Injunctions, Criminal Prosecutions and Divorce in Florida
Domestic violence (DV) has implications in a divorce case, both civil and criminal.
Civilly, any act of DV can be addressed in a petition for an injunction against domestic violence. If granted, it results in a domestic violence injunction (DVI), sometimes called a temporary restraining order (TRO). Having a DVI/TRO against you has serious ramifications now and for the rest of your life. It usually becomes a crime to possess a firearm and many jobs will not hire you. An existing DVI/TRO will affect parenting and timesharing issues as well as an alimony claim. Domestic violence can have a significant impact on how the judge perceives the parties when ruling on the issues.
In addition to a civil action brought by the victim, a criminal action can also be brought by the State Attorney’s Office. A criminal prosecution can result in a costly criminal defense, trial and/or conviction. A conviction can result in jail time and a criminal record that will follow you the rest of your life.
Any criminal or civil matter involving domestic violence is serious business that can have a major impact on your divorce or custody case. In the instances where domestic violence is really occurring, it should be reported and handled appropriately through the courts. Unfortunately, no all reported instances of DV are true. It is not at all unusual for a woman to make a false claim in order to gain a tactical advantage in a divorce or custody case. Many such false claims are brought to court every day and if these false or exaggerated claims are not aggressively defended there is a risk DVI/TRO being upheld and converted to a permanent injunction, or worse.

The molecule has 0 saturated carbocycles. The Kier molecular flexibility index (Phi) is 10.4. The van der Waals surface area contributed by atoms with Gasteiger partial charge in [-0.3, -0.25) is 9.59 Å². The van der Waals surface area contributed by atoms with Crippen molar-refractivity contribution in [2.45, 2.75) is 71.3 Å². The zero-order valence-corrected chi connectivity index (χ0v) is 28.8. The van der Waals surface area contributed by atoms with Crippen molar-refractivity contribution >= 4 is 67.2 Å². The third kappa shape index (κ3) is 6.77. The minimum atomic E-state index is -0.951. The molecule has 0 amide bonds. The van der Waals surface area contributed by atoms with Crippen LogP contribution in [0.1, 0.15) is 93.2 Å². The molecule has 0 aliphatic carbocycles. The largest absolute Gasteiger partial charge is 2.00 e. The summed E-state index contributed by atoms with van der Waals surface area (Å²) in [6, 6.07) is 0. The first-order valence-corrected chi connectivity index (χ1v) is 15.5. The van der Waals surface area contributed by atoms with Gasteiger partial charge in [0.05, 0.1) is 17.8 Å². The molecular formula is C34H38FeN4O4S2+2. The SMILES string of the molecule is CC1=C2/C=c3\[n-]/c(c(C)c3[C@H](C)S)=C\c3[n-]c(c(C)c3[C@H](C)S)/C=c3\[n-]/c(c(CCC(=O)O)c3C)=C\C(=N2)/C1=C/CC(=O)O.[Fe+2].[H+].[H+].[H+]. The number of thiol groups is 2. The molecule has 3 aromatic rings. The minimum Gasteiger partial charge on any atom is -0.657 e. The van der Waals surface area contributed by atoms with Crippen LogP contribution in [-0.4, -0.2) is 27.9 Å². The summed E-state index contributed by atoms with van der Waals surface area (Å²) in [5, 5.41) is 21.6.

In a situation where the claim is legitimate, the complainant, most oftentimes the woman, needs representation to make sure the claim is properly presented to the judge. Since many times you won’t know the other side has a lawyer until you show up in court, it’s smart to contact a lawyer in advance to assist you in filling out the petition and accompany you to court for the hearing when it gets set.
Domestic violence is a defined term in Chapter 741 of the Florida Statutes and means any assault, aggravated assault, battery, aggravated battery, sexual assault, sexual battery, stalking, aggravated stalking, kidnapping, false imprisonment, or any criminal offense resulting in physical injury or death of one family or household member by another family or household member.
Family or household member means spouses, former spouses, persons related by blood or marriage, persons who are presently residing together as if a family or who have resided together in the past as if a family, and persons who are parents of a child in common regardless of whether they have been married. With the exception of persons who have a child in common, the family or household members must be currently residing or have in the past resided together in the same single dwelling unit.
A family or household member, who is either the victim of DV or has reasonable cause to believe he or she is in imminent danger of becoming the victim of any act of DV, may file a sworn petition for an injunction against domestic violence in the circuit court.